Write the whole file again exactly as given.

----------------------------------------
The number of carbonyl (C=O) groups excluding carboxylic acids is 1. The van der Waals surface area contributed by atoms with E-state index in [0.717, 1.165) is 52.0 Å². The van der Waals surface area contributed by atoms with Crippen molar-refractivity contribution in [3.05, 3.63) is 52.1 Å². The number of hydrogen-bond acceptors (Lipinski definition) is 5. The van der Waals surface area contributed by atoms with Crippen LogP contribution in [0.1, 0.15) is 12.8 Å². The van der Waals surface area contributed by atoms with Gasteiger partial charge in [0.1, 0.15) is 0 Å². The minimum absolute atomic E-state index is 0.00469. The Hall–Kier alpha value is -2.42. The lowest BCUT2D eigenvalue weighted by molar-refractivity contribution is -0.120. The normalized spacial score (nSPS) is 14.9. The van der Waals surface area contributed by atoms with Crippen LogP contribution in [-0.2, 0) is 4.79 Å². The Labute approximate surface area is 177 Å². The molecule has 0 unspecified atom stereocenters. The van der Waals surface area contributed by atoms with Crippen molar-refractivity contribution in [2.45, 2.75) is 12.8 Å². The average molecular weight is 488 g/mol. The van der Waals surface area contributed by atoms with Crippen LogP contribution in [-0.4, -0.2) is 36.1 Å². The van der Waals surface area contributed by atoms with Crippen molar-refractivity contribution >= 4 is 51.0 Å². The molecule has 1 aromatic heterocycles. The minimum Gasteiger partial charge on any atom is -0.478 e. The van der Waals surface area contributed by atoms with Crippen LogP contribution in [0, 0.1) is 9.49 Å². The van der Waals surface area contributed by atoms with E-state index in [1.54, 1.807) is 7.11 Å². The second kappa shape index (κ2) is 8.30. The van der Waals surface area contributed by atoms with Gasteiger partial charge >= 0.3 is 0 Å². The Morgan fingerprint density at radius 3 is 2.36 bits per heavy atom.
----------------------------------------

The number of carbonyl (C=O) groups excluding carboxylic acids is 1. The van der Waals surface area contributed by atoms with E-state index in [0.717, 1.165) is 52.0 Å². The van der Waals surface area contributed by atoms with Crippen molar-refractivity contribution in [3.05, 3.63) is 52.1 Å². The number of hydrogen-bond acceptors (Lipinski definition) is 5. The van der Waals surface area contributed by atoms with Crippen LogP contribution in [0.1, 0.15) is 12.8 Å². The van der Waals surface area contributed by atoms with Gasteiger partial charge in [0.1, 0.15) is 0 Å². The minimum absolute atomic E-state index is 0.00469. The Hall–Kier alpha value is -2.42. The lowest BCUT2D eigenvalue weighted by molar-refractivity contribution is -0.120. The normalized spacial score (nSPS) is 14.9. The van der Waals surface area contributed by atoms with Crippen LogP contribution in [-0.2, 0) is 4.79 Å². The Labute approximate surface area is 177 Å². The molecule has 0 unspecified atom stereocenters. The van der Waals surface area contributed by atoms with Crippen molar-refractivity contribution in [2.45, 2.75) is 12.8 Å². The average molecular weight is 488 g/mol. The van der Waals surface area contributed by atoms with Crippen LogP contribution in [-0.4, -0.2) is 36.1 Å². The van der Waals surface area contributed by atoms with Crippen molar-refractivity contribution >= 4 is 51.0 Å². The molecule has 1 aromatic heterocycles. The minimum Gasteiger partial charge on any atom is -0.478 e. The van der Waals surface area contributed by atoms with Crippen LogP contribution in [0, 0.1) is 9.49 Å². The van der Waals surface area contributed by atoms with E-state index in [1.54, 1.807) is 7.11 Å². The second kappa shape index (κ2) is 8.30. The van der Waals surface area contributed by atoms with Gasteiger partial charge >= 0.3 is 0 Å². The Morgan fingerprint density at radius 3 is 2.36 bits per heavy atom.